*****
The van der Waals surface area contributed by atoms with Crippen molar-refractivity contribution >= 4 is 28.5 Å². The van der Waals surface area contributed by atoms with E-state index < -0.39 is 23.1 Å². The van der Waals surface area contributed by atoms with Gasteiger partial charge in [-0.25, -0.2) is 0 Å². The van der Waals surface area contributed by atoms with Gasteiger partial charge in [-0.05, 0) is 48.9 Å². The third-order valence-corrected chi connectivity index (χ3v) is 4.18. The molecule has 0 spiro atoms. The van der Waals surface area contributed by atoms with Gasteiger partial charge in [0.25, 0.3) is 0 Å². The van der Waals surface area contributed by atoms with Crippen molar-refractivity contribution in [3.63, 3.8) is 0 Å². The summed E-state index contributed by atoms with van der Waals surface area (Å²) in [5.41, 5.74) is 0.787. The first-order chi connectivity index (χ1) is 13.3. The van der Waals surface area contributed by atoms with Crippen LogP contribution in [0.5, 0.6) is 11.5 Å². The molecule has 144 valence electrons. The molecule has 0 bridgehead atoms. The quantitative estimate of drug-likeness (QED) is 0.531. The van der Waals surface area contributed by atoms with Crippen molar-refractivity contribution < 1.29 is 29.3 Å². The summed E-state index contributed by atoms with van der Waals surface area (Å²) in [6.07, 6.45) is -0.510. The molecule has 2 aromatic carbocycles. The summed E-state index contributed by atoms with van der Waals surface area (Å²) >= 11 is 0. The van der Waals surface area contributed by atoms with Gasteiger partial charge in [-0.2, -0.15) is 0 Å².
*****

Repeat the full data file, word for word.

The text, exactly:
The van der Waals surface area contributed by atoms with Crippen molar-refractivity contribution >= 4 is 28.5 Å². The van der Waals surface area contributed by atoms with E-state index < -0.39 is 23.1 Å². The van der Waals surface area contributed by atoms with Gasteiger partial charge in [-0.25, -0.2) is 0 Å². The van der Waals surface area contributed by atoms with Gasteiger partial charge in [-0.05, 0) is 48.9 Å². The third-order valence-corrected chi connectivity index (χ3v) is 4.18. The molecule has 0 spiro atoms. The van der Waals surface area contributed by atoms with Gasteiger partial charge in [0.25, 0.3) is 0 Å². The van der Waals surface area contributed by atoms with Crippen molar-refractivity contribution in [3.63, 3.8) is 0 Å². The summed E-state index contributed by atoms with van der Waals surface area (Å²) in [5.41, 5.74) is 0.787. The first-order chi connectivity index (χ1) is 13.3. The van der Waals surface area contributed by atoms with Crippen LogP contribution in [0.5, 0.6) is 11.5 Å². The molecule has 144 valence electrons. The molecule has 0 bridgehead atoms. The quantitative estimate of drug-likeness (QED) is 0.531. The van der Waals surface area contributed by atoms with Crippen molar-refractivity contribution < 1.29 is 29.3 Å². The summed E-state index contributed by atoms with van der Waals surface area (Å²) in [6.07, 6.45) is -0.510. The molecule has 2 aromatic carbocycles. The summed E-state index contributed by atoms with van der Waals surface area (Å²) >= 11 is 0. The van der Waals surface area contributed by atoms with Gasteiger partial charge in [-0.2, -0.15) is 0 Å².